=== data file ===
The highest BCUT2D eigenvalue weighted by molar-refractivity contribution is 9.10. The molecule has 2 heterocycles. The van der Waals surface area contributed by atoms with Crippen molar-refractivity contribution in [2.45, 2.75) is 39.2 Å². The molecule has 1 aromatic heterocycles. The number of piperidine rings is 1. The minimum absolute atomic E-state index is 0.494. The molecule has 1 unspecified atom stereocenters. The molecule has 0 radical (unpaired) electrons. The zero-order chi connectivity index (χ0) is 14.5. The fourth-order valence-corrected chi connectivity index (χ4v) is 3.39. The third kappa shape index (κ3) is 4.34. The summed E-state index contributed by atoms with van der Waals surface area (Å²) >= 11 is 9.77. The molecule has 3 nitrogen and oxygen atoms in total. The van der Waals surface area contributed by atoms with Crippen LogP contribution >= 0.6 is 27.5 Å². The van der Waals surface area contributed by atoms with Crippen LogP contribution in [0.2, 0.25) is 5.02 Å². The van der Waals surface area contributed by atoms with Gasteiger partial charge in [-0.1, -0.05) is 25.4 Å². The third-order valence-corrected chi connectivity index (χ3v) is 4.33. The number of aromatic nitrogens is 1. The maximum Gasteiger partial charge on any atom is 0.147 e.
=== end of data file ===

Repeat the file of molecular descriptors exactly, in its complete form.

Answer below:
The highest BCUT2D eigenvalue weighted by molar-refractivity contribution is 9.10. The molecule has 2 heterocycles. The van der Waals surface area contributed by atoms with Crippen molar-refractivity contribution in [2.45, 2.75) is 39.2 Å². The molecule has 1 aromatic heterocycles. The number of piperidine rings is 1. The minimum absolute atomic E-state index is 0.494. The molecule has 1 unspecified atom stereocenters. The molecule has 0 radical (unpaired) electrons. The zero-order chi connectivity index (χ0) is 14.5. The fourth-order valence-corrected chi connectivity index (χ4v) is 3.39. The third kappa shape index (κ3) is 4.34. The summed E-state index contributed by atoms with van der Waals surface area (Å²) >= 11 is 9.77. The molecule has 3 nitrogen and oxygen atoms in total. The van der Waals surface area contributed by atoms with Crippen LogP contribution >= 0.6 is 27.5 Å². The van der Waals surface area contributed by atoms with Crippen LogP contribution in [0.2, 0.25) is 5.02 Å². The van der Waals surface area contributed by atoms with Gasteiger partial charge in [-0.1, -0.05) is 25.4 Å². The third-order valence-corrected chi connectivity index (χ3v) is 4.33. The number of aromatic nitrogens is 1. The maximum Gasteiger partial charge on any atom is 0.147 e.